The Psychology of Hope: How to Build Hope and a Better Future
The word hope painted on a metal and wood structure that looks like a bleacherPhoto Credit: Steve Snodgrass

When thinking about large-scale challenges the world faces today—from coronavirus to systemic racism to climate change—it’s easy to feel overwhelmed, or to wonder how our individual actions can make a difference. However, researchers who study positive psychology suggest that, in situations such as these, cultivating hope can be incredibly powerful: it can help propel us towards our goals, even when things seem stressful or uncertain. Below we’ll review what hope is (and how it differs from optimism), how it benefits us, and ways to increase our own levels of hope—as well as how we can foster hope in our broader communities.

How Do Psychologists Define Hope?

In an article for The Conversation, psychologist Everett Worthington explains that “hope is not Pollyannaish optimism – the assumption that a positive outcome is inevitable. Instead, hope is a motivation to persevere toward a goal or end state, even if we’re skeptical that a positive outcome is likely.” In other words, hope doesn’t mean taking for granted that things will work out—instead, hope is a mindset that helps us work towards our goals, even when we face significant adversity.

According to psychologist Charles Snyder and his colleagues, who developed hope theory, hope has two components: pathways thinking and agency. Pathways thinking involves being able to think of many different ways of achieving something. Agency involves being motivated and feeling confident that one can achieve their goals. To measure pathways thinking, psychologists might ask someone how much they agree with a statement such as, “There are lots of ways around any problem.” For agency, psychologists might ask someone to indicate how much they agree with statements like, “I energetically pursue my goals.” (Both of these statements are from Snyder’s Adult Hope Scale, which you can take here.)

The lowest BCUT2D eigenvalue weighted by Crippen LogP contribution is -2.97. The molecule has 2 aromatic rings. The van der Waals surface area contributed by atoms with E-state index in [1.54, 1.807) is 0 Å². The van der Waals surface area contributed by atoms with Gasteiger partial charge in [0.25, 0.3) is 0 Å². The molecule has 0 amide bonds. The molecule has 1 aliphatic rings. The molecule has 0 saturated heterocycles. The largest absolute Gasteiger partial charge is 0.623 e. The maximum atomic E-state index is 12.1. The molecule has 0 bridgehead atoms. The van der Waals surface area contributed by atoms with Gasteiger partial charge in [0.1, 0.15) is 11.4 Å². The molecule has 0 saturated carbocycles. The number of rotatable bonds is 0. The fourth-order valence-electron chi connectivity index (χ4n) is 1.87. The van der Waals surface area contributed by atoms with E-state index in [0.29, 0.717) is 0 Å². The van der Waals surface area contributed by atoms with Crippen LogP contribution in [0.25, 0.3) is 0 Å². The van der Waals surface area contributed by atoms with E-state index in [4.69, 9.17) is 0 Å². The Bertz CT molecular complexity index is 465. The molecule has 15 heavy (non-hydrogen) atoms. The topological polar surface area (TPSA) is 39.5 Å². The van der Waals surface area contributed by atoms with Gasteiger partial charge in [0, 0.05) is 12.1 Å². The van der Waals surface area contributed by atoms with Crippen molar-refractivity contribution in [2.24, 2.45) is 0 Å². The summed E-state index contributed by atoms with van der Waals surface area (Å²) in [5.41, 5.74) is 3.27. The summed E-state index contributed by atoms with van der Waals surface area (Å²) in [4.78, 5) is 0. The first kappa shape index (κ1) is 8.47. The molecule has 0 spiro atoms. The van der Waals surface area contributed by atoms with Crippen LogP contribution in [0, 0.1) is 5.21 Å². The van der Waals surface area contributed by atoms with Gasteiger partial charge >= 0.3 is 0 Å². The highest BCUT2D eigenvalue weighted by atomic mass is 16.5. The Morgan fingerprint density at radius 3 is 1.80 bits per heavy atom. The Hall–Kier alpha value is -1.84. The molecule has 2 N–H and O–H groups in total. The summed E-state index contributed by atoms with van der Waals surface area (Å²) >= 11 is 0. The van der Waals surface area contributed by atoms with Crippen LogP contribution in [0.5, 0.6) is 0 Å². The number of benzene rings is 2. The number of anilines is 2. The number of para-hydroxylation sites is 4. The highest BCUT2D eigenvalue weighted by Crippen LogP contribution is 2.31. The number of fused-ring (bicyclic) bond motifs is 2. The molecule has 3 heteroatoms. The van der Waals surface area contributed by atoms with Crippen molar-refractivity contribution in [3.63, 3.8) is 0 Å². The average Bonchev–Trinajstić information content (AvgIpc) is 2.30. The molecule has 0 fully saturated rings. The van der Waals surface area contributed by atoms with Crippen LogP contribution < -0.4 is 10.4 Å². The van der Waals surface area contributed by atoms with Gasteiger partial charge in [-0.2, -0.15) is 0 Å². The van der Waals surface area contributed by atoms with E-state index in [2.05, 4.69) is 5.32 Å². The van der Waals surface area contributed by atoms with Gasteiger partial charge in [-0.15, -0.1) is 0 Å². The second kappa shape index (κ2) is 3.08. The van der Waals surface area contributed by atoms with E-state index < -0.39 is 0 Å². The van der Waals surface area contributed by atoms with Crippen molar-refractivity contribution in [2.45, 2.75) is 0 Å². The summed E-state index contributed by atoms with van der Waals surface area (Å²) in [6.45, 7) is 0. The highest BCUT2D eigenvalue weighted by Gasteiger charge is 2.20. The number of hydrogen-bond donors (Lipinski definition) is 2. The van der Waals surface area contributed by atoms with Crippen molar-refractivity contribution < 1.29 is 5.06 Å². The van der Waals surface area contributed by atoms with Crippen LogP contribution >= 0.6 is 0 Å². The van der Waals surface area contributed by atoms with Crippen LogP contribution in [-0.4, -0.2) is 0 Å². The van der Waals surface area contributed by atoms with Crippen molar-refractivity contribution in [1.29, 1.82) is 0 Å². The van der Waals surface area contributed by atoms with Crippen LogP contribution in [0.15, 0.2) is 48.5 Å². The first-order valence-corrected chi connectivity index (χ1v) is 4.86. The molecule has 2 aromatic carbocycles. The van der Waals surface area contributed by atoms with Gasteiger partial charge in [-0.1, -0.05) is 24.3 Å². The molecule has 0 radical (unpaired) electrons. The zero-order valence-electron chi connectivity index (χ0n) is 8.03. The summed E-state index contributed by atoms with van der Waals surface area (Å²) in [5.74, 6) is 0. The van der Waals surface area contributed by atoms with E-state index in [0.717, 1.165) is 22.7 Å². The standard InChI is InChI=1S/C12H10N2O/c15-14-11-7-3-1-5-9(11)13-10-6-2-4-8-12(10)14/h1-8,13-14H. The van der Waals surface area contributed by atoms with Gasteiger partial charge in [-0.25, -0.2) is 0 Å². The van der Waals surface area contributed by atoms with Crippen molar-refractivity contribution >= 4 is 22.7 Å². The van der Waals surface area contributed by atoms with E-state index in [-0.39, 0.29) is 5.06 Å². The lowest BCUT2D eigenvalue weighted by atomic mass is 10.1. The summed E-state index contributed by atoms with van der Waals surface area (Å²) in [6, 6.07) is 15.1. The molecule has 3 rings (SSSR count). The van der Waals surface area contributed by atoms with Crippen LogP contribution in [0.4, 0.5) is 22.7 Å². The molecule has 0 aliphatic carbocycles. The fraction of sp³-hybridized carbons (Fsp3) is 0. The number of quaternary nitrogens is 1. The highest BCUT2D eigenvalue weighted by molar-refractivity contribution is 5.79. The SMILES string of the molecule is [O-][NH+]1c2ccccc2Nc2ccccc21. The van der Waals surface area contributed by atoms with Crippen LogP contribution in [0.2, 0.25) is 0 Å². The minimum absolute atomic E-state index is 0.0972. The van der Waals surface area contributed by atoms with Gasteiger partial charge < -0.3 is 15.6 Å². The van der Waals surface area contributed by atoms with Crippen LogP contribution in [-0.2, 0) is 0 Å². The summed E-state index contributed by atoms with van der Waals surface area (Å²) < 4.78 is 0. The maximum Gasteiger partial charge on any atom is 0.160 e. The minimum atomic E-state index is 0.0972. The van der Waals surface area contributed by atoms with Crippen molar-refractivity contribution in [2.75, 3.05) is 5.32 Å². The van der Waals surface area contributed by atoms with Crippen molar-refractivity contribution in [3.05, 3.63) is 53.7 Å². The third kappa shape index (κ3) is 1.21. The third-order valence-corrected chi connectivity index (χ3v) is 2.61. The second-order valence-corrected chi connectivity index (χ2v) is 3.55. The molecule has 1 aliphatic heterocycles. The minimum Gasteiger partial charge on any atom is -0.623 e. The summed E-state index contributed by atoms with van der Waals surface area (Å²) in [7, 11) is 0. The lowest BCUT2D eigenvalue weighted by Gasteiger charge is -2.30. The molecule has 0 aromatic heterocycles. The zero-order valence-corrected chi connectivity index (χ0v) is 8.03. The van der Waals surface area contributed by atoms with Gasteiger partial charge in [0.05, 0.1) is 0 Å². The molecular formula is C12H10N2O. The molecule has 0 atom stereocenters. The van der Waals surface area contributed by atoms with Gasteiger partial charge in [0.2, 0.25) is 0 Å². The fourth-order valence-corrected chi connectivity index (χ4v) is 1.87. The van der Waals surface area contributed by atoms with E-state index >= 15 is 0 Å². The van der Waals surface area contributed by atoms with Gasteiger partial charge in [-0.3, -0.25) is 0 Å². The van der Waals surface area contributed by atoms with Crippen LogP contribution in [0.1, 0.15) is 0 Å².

“Hope is not Pollyannaish optimism – the assumption that a positive outcome is inevitable. Instead, hope is a motivation to persevere toward a goal or end state, even if we’re skeptical that a positive outcome is likely.” – Professor Everett Worthington

How Does Hope Differ from Optimism?

In surveys, psychologists have found that hope and optimism are related—more hopeful people also tend to be more optimistic—but the two concepts also have important differences.

According to Snyder and his colleagues, one major difference between hope and optimism is hope’s focus on agency. As professor Utpal Dholakia explains in a blog post for Psychology Today, hopeful people don’t simply believe that good things will happen—they believe that their actions can bring about their desired goals. Because of this, hope may be especially beneficial for people in stressful or challenging situations—in situations where a good outcome doesn’t necessarily seem like a given. Dholakia writes that hope is especially crucial “when the chips are down, and when we need a powerful shot of motivation to help us find new ways to reach our goal and push us forward towards its achievement.”

Benefits of Hope

Better Mental Health